Professor Gordon McMullan
Professor of English
BA (Birmingham), MA (Kansas), DPhil (Oxford), FRSA
Tel +44 (0)20 7848 2177
Address Department of English
King's College London
London WC2R 2LS
I specialise in Shakespeare and early modern theatre and culture. I am a general textual editor of the Norton Shakespeare and a general editor of Arden Early Modern Drama. With Ann Thompson and Sonia Massai and colleagues from UCL and Goldsmiths, I co-run the London Shakespeare Seminar and I am a longstanding member of the steering committee of the London Renaissance Seminar. The MA in Shakespeare Studies, taught jointly with Shakespeare’s Globe, which I created and convene, celebrates its first decade in 2010.
I have been a Leverhulme Fellow and have held visiting fellowships at three Australian universities. With Philip Mead (University of Western Australia), I currently hold an Australian Research Council grant for a comparative study of the memorialisation of Shakespeare in 20th century Sydney and London.
I am a founding member of the London Shakespeare Centre, launched at King’s in 2009.
I have research interests in four principal areas:
Shakespearean and early modern drama, especially Jacobean theatre, with particular interests in cultural politics, in performance practices, in gender, and in issues of collaboration and repertory
the editing of Shakespearean and other early modern dramatic texts
the cultural and critical afterlife of Shakespeare and his contemporaries, notably the ways in which Shakespeare has been embedded in cultural memory in the late nineteenth and twentieth centuries
the idea of ‘late writing’ or ‘late style’ across the artistic disciplines. My most recent monograph, Shakespeare and the Idea of Late Writing: Authorship in the Proximity of Death, was published by Cambridge in 2007.
My first book, The Politics of Unease in the Plays of John Fletcher (1994), was a contextual account of the intersection of the canon of a major Jacobean playwright – the longer-lasting half of the team of ‘Beaumont and Fletcher’ - with questions of gender, colonialism and collaboration. While continuing to produce critical work of this nature, I’ve extended my engagement with early modern dramatic texts by way of textual editing.
I edited Henry VIII for the Arden Shakespeare series and 1 Henry IV for Norton Critical Editions. As a general editor of Arden Early Modern Drama and a general textual editor of the third edition of the Norton Shakespeare – for which I am editing Romeo and Juliet – I work with others to create a wide range of texts of early modern plays.
I have a specific interest also in the idea of ‘late writing’ or ‘late style’ – a topic most recently addressed by Edward Said in his posthumous On Late Style.
My monograph, Shakespeare and the Idea of Late Writing: Authorship in the Proximity of Death (Cambridge University Press, 2007) takes Shakespeare as its primary exemplar in an analysis of the validity of the allegedly transcultural, transhistorical ‘discourse of lateness’ – that is, the argument that a certain (invariably male) writers, painters or composers (eg Titian, Shakespeare, Rembrandt, Beethoven, James, Shostakovich) are marked out as geniuses by their sharing of a sudden burst of intense creativity at the very end of life, a productivity characterised by certain features: primitivism, abstraction, serenity (or sometimes furious resistance), a characteristic awkwardness or tangibility of stylistic feature (for instance, what art historians call ‘loose facture’) and, above all, transcendence.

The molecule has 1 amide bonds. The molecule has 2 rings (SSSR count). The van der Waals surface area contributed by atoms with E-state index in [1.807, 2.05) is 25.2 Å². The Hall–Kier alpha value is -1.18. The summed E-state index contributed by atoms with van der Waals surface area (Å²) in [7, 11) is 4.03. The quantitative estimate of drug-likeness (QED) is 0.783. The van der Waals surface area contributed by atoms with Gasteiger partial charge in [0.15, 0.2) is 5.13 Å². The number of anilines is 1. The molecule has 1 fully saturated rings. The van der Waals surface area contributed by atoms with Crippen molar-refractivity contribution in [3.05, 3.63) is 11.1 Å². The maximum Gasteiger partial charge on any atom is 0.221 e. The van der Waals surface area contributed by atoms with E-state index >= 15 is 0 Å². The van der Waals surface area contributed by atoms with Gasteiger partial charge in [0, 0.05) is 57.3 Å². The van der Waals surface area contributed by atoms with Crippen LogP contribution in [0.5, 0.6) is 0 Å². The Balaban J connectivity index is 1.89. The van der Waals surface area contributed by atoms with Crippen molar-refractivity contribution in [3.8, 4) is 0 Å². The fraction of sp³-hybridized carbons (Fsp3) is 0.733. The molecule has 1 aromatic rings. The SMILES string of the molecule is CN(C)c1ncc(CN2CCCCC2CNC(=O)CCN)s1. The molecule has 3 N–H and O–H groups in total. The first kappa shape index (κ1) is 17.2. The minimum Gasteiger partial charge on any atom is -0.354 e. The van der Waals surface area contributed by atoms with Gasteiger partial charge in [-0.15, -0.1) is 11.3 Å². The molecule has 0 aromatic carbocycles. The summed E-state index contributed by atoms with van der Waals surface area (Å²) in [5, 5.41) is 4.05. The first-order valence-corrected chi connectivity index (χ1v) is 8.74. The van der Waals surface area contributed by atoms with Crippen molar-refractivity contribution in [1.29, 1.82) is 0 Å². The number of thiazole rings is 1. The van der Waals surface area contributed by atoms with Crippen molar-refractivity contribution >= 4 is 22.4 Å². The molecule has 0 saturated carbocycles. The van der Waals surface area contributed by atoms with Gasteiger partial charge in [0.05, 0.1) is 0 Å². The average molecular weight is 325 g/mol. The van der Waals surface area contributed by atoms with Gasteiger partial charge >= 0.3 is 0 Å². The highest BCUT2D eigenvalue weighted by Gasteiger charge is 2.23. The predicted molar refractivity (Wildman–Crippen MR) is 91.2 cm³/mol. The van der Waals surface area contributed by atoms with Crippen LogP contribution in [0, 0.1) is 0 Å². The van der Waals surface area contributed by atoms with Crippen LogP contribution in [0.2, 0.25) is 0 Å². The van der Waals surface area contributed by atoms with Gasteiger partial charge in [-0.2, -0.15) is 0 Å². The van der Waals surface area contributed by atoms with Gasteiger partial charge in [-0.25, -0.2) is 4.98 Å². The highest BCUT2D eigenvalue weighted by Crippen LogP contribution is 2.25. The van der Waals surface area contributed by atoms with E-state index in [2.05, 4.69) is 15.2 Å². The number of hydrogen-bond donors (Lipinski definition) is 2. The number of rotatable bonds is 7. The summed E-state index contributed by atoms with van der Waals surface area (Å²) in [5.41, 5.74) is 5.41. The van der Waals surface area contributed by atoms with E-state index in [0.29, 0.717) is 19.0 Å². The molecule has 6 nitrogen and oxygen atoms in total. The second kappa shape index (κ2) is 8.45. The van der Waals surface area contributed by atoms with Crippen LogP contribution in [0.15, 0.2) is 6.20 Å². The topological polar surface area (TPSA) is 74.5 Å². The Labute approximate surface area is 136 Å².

I am interested in defining this critical phenomenon, in analysing the relationship between ‘late style’ and ‘old-age style’, and in general in juxtaposing and interpreting the last works of artists and writers.
Gordon McMullan (2010) 'Memory's Library: Medieval Books in Early Modern England' JOURNAL OF BRITISH STUDIES, 49 (1), pp. 148-150. [Book Review (Print)]
Gordon McMullan (2009) '"Plenty of blood. That's the only writing": (mis)representing Jacobean tragedy in turn-of-the-century cinema', in The Spectacular in and Around Shakespeare pp. 123-136 [Chapter]
Gordon McMullan (2009) 'The Lateness of King Kear: Alteration and Authenticity in Shakespeare and Tate', in The true blank of thine eye: Approches critiques de King Lear pp. 83-101 [Chapter]
Gordon McMullan (2009) 'What is a 'late play'?', in The Cambridge Companion to Shakespeare's Last Plays pp. 5-28 [Chapter]
Literature of the Renaissance in England
A Mad World, My Masters: Performing Culture in Jacobean London
Expertise and Public Engagement
I am happy to talk to anyone interested in working on a PhD in any of these research fields.
I have an interest in the performance of Shakespeare and early modern drama and have written on, for instance, the self-fashioning through identification with Shakespeare of Sir John Gielgud and Mark Rylance. I have enjoyed a close collaborative relationship with Shakespeare’s Globe Theatre for over a decade. I have also served as textual advisor for RSC productions and have appeared on BBC TV and Radio, discussing Shakespeare-related issues.
I regularly participate in a range of international conferences, notably those of the Shakespeare Association of America, and I have run several conferences and seminars, including two pairs of symposia, ‘Reading the Medieval in Early Modern England’ (King’s and the University of Newcastle, NSW, Australia, 2002-3) and, most recently, ‘Rethinking Late Style: Art, Music, Literature’ (King’s and the Australian National University, 2007-8).